Some of Melchior’s most notable colleagues in the opera houses of the world included the sopranos Frida Leider, Kirsten Flagstad, Lotte Lehmann, Helen Traubel, Marjorie Lawrence and Elisabeth Rethberg and conductors Felix Weingartner, Bruno Walter, Wilhelm Furtwängler, Fritz Reiner, Sir Thomas Beecham, Arturo Toscanini, Erich Leinsdorf, George Szell, and Otto Klemperer.
Between 1944 and 1952, Melchior performed in 5 Hollywood musical films for MGM and Paramount Pictures and made numerous US television appearances. In 1947, he put his hand and footprints in cement in the forecourt of Grauman’s Chinese Theatre in Hollywood. From 1946-1949 Melchior went on a world tour with his personal conductor Ezra Rachlin. Their visit to Denmark was particularly meaningful as they were the guests of King Frederick IX, who was an amateur conductor with his own personal concert hall in his palace.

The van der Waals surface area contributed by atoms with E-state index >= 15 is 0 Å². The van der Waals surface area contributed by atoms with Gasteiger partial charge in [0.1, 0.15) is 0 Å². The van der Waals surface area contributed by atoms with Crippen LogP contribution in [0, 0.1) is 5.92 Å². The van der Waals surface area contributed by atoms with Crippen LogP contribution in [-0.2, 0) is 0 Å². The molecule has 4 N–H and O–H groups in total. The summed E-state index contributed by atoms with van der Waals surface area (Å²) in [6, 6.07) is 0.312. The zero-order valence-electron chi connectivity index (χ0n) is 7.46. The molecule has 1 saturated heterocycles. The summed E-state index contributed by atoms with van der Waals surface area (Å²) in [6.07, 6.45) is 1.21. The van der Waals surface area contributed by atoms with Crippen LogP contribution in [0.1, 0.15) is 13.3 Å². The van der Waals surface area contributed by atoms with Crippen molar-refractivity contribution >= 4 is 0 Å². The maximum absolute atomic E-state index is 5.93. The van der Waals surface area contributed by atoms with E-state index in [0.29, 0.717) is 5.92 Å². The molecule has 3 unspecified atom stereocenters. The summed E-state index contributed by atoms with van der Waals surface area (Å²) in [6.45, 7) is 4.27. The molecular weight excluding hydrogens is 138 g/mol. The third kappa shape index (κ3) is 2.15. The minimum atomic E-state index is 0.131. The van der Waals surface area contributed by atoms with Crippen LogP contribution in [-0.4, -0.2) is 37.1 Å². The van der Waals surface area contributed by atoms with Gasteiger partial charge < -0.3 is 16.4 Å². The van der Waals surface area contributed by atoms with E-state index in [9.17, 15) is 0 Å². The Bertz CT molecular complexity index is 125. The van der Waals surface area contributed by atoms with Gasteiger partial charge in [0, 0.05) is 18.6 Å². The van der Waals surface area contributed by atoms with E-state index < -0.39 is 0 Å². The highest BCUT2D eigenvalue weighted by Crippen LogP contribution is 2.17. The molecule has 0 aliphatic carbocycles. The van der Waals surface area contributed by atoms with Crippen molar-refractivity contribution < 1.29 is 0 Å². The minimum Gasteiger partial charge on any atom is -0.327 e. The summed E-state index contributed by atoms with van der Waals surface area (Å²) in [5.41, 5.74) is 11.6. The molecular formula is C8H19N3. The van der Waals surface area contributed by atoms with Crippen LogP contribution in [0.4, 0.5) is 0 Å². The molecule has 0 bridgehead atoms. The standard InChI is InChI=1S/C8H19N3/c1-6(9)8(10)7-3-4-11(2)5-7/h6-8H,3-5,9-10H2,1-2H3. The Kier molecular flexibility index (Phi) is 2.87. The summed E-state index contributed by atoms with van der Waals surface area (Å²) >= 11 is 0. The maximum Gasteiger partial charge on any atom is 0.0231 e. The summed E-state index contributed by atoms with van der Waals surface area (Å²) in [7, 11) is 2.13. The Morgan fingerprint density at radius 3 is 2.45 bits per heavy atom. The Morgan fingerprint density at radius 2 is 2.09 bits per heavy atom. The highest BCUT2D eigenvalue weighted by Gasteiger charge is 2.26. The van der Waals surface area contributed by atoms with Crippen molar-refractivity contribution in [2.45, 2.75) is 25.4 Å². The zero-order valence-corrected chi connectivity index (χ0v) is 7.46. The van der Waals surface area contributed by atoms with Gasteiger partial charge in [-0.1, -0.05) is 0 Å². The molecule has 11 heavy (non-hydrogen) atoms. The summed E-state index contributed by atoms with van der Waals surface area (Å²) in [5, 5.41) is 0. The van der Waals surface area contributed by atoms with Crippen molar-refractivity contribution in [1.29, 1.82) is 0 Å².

Following his unofficial retirement around 1955, Melchior made sporadic singing appearances. On occasion he would sing the national anthem at Dodger baseball games in Los Angeles, such as Game 3 of the 1963 World Series. In the late 1960s, he set up a fund through the Juilliard School for the training of potential heldentenors called “The Lauritz Melchior Heldentenor Foundation.”
In the summer of 1972, Melchior conducted the San Francisco Opera Orchestra at Sigmund Stern Grove in the Radetzky March by Johann Strauss I as part of the 50th anniversary celebration of the company; this was one of his last public appearances.
An American citizen since 1947, Melchior died in Santa Monica, California in 1973. He was put to rest in the Assistens Kirkegaard cemetery in Copenhagen.
Melchior was the father of Danish-American novelist and filmmaker Ib Melchior, who has written a biography about him and for years has fought a legal battle to reclaim the Melchior family estate Chossewitz in Germany, which was confiscated by East Germany.